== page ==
Some parts of Northwest Washington, particularly north of Everett and at elevations about 300 feet or higher, saw as much as an inch of snow on the ground early Friday morning.
Those flakes and flurries aren’t much to worry about, though, according to the National Weather Service in Seattle. Temperatures warmed by 10 a.m. Friday, meteorologist Dana Felton said.
What people should prepare for, said meteorologist Mike McFarland: a modified Arctic front on its way to the Puget Sound region that will bring bitter cold early next week, along with “our first chance of real problematic snow.”
Officials are preparing to open severe-weather shelters in King County Sunday night in preparation for freezing temperatures in the region. Emergency winter-weather shelters opened in Snohomish County on Thursday night.
By next week, the weather service is forecasting high temperatures around 30 degrees and lows in the 20s and upper teens near Seattle. Lows could reach 10 degrees near Bellingham on Tuesday, which is predicted to be the coldest day next week.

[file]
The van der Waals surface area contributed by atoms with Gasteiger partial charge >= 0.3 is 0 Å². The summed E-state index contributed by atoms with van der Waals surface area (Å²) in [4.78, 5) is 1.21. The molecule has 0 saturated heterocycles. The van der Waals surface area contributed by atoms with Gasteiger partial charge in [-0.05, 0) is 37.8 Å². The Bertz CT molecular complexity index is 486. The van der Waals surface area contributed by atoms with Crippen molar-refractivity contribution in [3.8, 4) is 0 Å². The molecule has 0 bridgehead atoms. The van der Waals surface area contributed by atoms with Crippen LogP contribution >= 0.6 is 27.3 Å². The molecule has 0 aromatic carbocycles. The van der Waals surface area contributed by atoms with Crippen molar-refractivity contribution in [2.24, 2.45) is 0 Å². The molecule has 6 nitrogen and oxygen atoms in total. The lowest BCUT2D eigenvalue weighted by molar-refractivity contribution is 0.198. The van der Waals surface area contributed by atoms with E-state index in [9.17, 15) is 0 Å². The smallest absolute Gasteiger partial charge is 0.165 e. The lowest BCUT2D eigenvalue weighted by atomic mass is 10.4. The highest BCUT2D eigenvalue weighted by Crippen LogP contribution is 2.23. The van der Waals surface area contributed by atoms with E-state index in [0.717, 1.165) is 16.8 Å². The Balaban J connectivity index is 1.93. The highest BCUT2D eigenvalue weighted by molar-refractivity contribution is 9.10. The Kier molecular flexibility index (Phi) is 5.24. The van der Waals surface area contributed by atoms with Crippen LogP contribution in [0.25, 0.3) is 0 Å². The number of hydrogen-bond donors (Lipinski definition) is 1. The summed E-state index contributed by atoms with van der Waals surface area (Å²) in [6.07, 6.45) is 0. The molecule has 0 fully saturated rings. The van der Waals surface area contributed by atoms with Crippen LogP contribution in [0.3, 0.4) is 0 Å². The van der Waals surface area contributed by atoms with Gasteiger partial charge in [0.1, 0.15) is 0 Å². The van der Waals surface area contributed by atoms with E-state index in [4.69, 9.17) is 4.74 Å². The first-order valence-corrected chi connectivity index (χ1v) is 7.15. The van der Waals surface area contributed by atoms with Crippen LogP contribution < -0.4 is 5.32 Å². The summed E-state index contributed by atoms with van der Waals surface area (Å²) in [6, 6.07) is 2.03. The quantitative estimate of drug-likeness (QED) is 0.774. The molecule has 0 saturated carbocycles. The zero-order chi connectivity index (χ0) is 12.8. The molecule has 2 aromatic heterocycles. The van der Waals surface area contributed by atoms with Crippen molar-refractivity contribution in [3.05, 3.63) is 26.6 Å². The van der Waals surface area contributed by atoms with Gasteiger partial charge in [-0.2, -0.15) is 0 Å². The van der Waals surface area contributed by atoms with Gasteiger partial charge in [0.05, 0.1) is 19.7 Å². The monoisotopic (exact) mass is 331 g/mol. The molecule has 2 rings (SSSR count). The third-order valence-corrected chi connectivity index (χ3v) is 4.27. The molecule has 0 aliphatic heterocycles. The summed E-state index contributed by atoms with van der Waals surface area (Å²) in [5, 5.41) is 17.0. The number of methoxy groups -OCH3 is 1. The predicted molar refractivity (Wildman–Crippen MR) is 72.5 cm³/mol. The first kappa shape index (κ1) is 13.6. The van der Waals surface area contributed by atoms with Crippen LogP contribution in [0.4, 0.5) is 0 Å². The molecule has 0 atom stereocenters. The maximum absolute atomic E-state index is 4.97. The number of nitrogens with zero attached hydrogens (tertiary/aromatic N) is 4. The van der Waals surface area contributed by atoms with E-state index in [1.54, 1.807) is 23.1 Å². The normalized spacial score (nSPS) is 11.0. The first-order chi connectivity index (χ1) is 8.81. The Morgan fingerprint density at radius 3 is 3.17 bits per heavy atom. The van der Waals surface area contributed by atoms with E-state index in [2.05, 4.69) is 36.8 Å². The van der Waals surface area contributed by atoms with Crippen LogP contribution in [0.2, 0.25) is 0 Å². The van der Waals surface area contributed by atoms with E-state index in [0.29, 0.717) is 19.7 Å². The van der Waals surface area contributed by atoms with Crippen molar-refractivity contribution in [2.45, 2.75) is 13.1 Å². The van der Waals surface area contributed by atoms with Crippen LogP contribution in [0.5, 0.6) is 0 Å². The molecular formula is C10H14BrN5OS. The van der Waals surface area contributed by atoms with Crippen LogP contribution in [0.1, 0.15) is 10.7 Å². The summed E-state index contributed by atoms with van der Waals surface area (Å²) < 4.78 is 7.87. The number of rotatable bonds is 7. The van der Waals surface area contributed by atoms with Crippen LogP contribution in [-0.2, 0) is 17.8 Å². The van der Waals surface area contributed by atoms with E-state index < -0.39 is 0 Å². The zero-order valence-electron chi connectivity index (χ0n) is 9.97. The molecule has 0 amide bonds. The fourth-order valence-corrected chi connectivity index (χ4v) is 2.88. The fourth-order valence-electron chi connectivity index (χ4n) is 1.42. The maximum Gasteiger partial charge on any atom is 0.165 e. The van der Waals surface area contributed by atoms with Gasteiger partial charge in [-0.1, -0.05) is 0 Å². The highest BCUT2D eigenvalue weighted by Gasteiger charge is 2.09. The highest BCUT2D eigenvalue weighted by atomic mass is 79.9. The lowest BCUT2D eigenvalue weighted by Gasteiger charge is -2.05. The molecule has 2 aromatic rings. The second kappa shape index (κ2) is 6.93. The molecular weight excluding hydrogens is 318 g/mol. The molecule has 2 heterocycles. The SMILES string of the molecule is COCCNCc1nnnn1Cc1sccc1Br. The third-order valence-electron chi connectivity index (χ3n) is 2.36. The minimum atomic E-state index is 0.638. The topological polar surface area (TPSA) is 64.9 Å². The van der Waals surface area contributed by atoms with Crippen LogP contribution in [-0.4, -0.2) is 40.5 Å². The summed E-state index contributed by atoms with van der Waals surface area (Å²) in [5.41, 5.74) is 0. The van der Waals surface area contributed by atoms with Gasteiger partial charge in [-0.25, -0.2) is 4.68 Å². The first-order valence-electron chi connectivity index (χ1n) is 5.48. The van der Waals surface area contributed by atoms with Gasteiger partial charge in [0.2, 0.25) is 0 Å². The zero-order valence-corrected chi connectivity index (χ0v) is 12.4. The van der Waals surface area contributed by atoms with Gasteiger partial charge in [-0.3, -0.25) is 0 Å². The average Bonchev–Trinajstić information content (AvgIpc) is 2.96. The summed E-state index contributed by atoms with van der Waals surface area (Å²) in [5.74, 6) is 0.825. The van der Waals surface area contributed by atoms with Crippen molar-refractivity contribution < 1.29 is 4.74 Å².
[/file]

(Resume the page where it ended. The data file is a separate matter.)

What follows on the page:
McFarland said the Arctic air is above Alberta and British Columbia now, will leak through the Fraser River Valley by Monday and Tuesday, then will blast through Bellingham and spread through the straits.
That cold air will also lower the snow level to sea level, McFarland said. That means, if there’s enough moisture and precipitation in the air, Seattle will get snow and it could stick around.
But meteorologists will not be able to say with certainty until this weekend, or even early next week, whether there will be enough precipitation to bring snow.
“A typical Arctic front will give us an inch or two, but the question is whether it will dry out or not as the cold comes down,” McFarland said. “It could be wetter farther south or north. It’s just too early to say.”